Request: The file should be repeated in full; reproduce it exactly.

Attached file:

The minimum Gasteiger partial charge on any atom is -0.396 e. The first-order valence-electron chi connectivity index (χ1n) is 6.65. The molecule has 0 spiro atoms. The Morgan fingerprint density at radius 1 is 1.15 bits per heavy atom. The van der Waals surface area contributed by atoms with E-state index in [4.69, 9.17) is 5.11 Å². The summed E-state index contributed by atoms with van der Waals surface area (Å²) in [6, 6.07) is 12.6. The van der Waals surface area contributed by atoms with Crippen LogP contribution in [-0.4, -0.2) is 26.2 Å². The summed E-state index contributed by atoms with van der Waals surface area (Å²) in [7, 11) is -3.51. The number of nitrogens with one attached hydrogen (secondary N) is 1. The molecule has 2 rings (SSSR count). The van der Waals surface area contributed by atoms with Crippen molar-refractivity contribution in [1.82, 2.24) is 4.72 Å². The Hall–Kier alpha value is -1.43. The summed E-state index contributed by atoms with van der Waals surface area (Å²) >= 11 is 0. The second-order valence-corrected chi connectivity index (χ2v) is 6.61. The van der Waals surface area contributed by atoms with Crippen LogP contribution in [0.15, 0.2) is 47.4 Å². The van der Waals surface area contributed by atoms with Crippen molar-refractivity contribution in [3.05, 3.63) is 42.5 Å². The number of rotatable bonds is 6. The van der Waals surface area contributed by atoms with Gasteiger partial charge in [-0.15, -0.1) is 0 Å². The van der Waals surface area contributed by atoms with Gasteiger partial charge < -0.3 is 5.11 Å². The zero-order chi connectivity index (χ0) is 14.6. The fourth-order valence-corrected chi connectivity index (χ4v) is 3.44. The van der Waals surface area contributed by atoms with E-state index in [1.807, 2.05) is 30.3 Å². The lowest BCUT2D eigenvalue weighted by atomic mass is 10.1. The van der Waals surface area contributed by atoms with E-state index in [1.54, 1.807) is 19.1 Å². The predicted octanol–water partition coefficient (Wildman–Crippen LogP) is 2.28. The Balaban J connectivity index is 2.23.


The minimum Gasteiger partial charge on any atom is -0.396 e. The first-order valence-electron chi connectivity index (χ1n) is 6.65. The molecule has 0 spiro atoms. The Morgan fingerprint density at radius 1 is 1.15 bits per heavy atom. The van der Waals surface area contributed by atoms with E-state index in [4.69, 9.17) is 5.11 Å². The summed E-state index contributed by atoms with van der Waals surface area (Å²) in [6, 6.07) is 12.6. The van der Waals surface area contributed by atoms with Crippen LogP contribution in [-0.4, -0.2) is 26.2 Å². The summed E-state index contributed by atoms with van der Waals surface area (Å²) in [7, 11) is -3.51. The number of nitrogens with one attached hydrogen (secondary N) is 1. The molecule has 2 rings (SSSR count). The van der Waals surface area contributed by atoms with Crippen molar-refractivity contribution in [1.82, 2.24) is 4.72 Å². The Hall–Kier alpha value is -1.43. The summed E-state index contributed by atoms with van der Waals surface area (Å²) >= 11 is 0. The second-order valence-corrected chi connectivity index (χ2v) is 6.61. The van der Waals surface area contributed by atoms with Crippen LogP contribution in [0.15, 0.2) is 47.4 Å². The van der Waals surface area contributed by atoms with Crippen molar-refractivity contribution in [3.05, 3.63) is 42.5 Å². The number of rotatable bonds is 6. The van der Waals surface area contributed by atoms with Gasteiger partial charge in [-0.15, -0.1) is 0 Å². The van der Waals surface area contributed by atoms with Gasteiger partial charge < -0.3 is 5.11 Å². The zero-order chi connectivity index (χ0) is 14.6. The fourth-order valence-corrected chi connectivity index (χ4v) is 3.44. The van der Waals surface area contributed by atoms with E-state index in [1.807, 2.05) is 30.3 Å². The lowest BCUT2D eigenvalue weighted by atomic mass is 10.1. The van der Waals surface area contributed by atoms with E-state index in [1.54, 1.807) is 19.1 Å². The predicted octanol–water partition coefficient (Wildman–Crippen LogP) is 2.28. The Balaban J connectivity index is 2.23.